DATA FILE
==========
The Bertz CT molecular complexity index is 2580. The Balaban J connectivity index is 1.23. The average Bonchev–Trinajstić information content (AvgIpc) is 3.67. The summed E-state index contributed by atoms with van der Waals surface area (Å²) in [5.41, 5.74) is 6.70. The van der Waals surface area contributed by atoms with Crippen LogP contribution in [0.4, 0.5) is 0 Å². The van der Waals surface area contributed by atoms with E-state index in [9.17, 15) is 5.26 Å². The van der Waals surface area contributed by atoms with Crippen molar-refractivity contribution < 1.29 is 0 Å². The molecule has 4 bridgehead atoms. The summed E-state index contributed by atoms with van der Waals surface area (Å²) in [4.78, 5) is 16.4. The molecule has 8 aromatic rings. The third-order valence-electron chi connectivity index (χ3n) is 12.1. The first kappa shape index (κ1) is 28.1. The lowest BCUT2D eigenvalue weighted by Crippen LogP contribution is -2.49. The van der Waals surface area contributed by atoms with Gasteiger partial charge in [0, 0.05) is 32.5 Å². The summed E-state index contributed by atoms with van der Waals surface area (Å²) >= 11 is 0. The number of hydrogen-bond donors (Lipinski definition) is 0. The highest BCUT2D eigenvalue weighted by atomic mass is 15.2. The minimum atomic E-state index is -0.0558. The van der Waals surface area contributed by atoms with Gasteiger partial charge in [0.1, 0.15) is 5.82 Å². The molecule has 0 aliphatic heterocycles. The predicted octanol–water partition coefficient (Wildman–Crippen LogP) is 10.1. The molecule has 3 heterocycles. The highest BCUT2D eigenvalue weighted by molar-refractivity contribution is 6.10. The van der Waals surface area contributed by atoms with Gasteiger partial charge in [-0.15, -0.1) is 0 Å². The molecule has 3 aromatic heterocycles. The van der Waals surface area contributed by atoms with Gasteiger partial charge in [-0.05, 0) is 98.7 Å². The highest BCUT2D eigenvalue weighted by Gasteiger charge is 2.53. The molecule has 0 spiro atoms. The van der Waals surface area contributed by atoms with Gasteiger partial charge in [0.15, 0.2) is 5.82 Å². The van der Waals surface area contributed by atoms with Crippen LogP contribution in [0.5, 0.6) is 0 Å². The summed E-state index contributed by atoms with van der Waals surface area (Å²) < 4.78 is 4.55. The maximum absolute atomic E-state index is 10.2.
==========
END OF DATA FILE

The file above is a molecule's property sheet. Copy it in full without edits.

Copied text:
The Bertz CT molecular complexity index is 2580. The Balaban J connectivity index is 1.23. The average Bonchev–Trinajstić information content (AvgIpc) is 3.67. The summed E-state index contributed by atoms with van der Waals surface area (Å²) in [5.41, 5.74) is 6.70. The van der Waals surface area contributed by atoms with Crippen LogP contribution in [0.4, 0.5) is 0 Å². The van der Waals surface area contributed by atoms with E-state index in [9.17, 15) is 5.26 Å². The van der Waals surface area contributed by atoms with Crippen molar-refractivity contribution < 1.29 is 0 Å². The molecule has 4 bridgehead atoms. The summed E-state index contributed by atoms with van der Waals surface area (Å²) in [4.78, 5) is 16.4. The molecule has 8 aromatic rings. The third-order valence-electron chi connectivity index (χ3n) is 12.1. The first kappa shape index (κ1) is 28.1. The lowest BCUT2D eigenvalue weighted by Crippen LogP contribution is -2.49. The van der Waals surface area contributed by atoms with Gasteiger partial charge in [0, 0.05) is 32.5 Å². The summed E-state index contributed by atoms with van der Waals surface area (Å²) >= 11 is 0. The number of hydrogen-bond donors (Lipinski definition) is 0. The highest BCUT2D eigenvalue weighted by atomic mass is 15.2. The minimum atomic E-state index is -0.0558. The van der Waals surface area contributed by atoms with Gasteiger partial charge in [0.1, 0.15) is 5.82 Å². The molecule has 0 aliphatic heterocycles. The predicted octanol–water partition coefficient (Wildman–Crippen LogP) is 10.1. The molecule has 3 heterocycles. The highest BCUT2D eigenvalue weighted by molar-refractivity contribution is 6.10. The van der Waals surface area contributed by atoms with Gasteiger partial charge in [-0.15, -0.1) is 0 Å². The molecule has 3 aromatic heterocycles. The van der Waals surface area contributed by atoms with Gasteiger partial charge in [-0.05, 0) is 98.7 Å². The highest BCUT2D eigenvalue weighted by Gasteiger charge is 2.53. The molecule has 0 spiro atoms. The van der Waals surface area contributed by atoms with Gasteiger partial charge in [0.15, 0.2) is 5.82 Å². The van der Waals surface area contributed by atoms with Crippen LogP contribution in [0.5, 0.6) is 0 Å². The summed E-state index contributed by atoms with van der Waals surface area (Å²) < 4.78 is 4.55. The maximum absolute atomic E-state index is 10.2.